“B” is for Basis and “C” is for Capital Gains Tax: Don’t Throw Money Away with Poor Planning

shutterstock_188080733In a world where estate tax only applies where an individual US person has over $11 million in assets (or $22 million for a married couple), the main focus of estate planning clients is often avoiding probate and the fees that come with it.  (Attorneys’ fees in a Florida probate case can be as high as three percent of the deceased person’s assets.)

Probate is the process of changing ownership from the deceased person to their heirs.  People often try to avoid probate by transferring assets to their children during life or naming their children as co-owners of assets during life.  Almost every week, we speak to a potential client who has named their children as co-owners of real estate, business interests and investment accounts.  While this strategy can help a person avoid probate, it is not always the best practice, as it ignores basis planning and capital gains tax ramifications.  In an attempt to avoid probate, a person can create tens of thousands, and even millions of dollars, in capital gains liability instead.

Tax basis represents an owner’s initial investment in an asset and taxes are usually assessed on the difference between the item’s fair market value or sale price and the item’s basis.  For example, if a stock is purchased for $5, and the share appreciates to $9, the owner’s basis is $5 and the owner will be taxed on the $4 of appreciation upon the sale of the stock.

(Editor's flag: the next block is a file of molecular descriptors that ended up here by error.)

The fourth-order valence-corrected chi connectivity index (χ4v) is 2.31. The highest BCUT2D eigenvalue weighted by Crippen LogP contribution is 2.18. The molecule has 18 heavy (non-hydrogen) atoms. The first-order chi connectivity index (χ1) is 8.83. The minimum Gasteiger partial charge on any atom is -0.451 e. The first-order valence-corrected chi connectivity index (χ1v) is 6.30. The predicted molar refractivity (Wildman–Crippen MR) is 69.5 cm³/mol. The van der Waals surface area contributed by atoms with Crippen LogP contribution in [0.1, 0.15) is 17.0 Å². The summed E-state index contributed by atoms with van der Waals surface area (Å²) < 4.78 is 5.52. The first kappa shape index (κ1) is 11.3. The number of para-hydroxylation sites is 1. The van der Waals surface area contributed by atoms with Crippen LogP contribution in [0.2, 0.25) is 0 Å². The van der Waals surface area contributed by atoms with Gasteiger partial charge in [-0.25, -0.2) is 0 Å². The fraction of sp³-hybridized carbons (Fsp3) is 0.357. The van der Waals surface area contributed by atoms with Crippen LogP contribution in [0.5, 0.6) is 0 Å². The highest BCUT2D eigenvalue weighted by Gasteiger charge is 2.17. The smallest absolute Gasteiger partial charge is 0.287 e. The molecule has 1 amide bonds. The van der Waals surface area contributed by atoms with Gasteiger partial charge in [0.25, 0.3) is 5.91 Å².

When you gift something to someone during your life, the tax basis in the item is your basis.  An asset inherited upon a person’s death has the current fair market value as its basis.

For example, Mary is a widow and she specializes in real estate investments. Ten years ago, Mary bought a building for $1 million.  The building has appreciated to be worth $5 million ($4 million in appreciation).  If Mary gifts the building to her son Sam during her life, or names him as a joint owner, Sam’s basis in the property, even after Mary’s death, is $1 Million.  If Sam sells the building, he will pay capital gains tax on the $4 million of appreciation (up to $952,000). If Sam inherits the same property on Mary’s death, his basis is the current fair market value of $5 million and he pays zero capital gains tax upon sale.

This applies to most assets, including real property, investment accounts, and ownership interests in LLCs and Corporations.

The important question then is “Can I avoid my heirs paying unnecessary capital gains tax and also avoid the cost of probate?” The answer is YES.  In most situations, the majority of probate expenses and unnecessary capital gains taxes can be avoided by putting the property in a Revocable Trust during life.  During life, there are no changes in how the property is taxed and the person who creates the trust continues to use their social security number for all trust business.  Upon death, the property distributed to the deceased person’s heirs receives a new basis, which avoids huge exposure to capital gains tax and the costs and inconveniences of probate are avoided.  To speak to a knowledgeable Miami Estate Planning Attorney about Revocable Trusts, Basis Planning and Avoiding Capital Gains Tax, Call the law office of Lavender Greenberg at 786-832-4694. 

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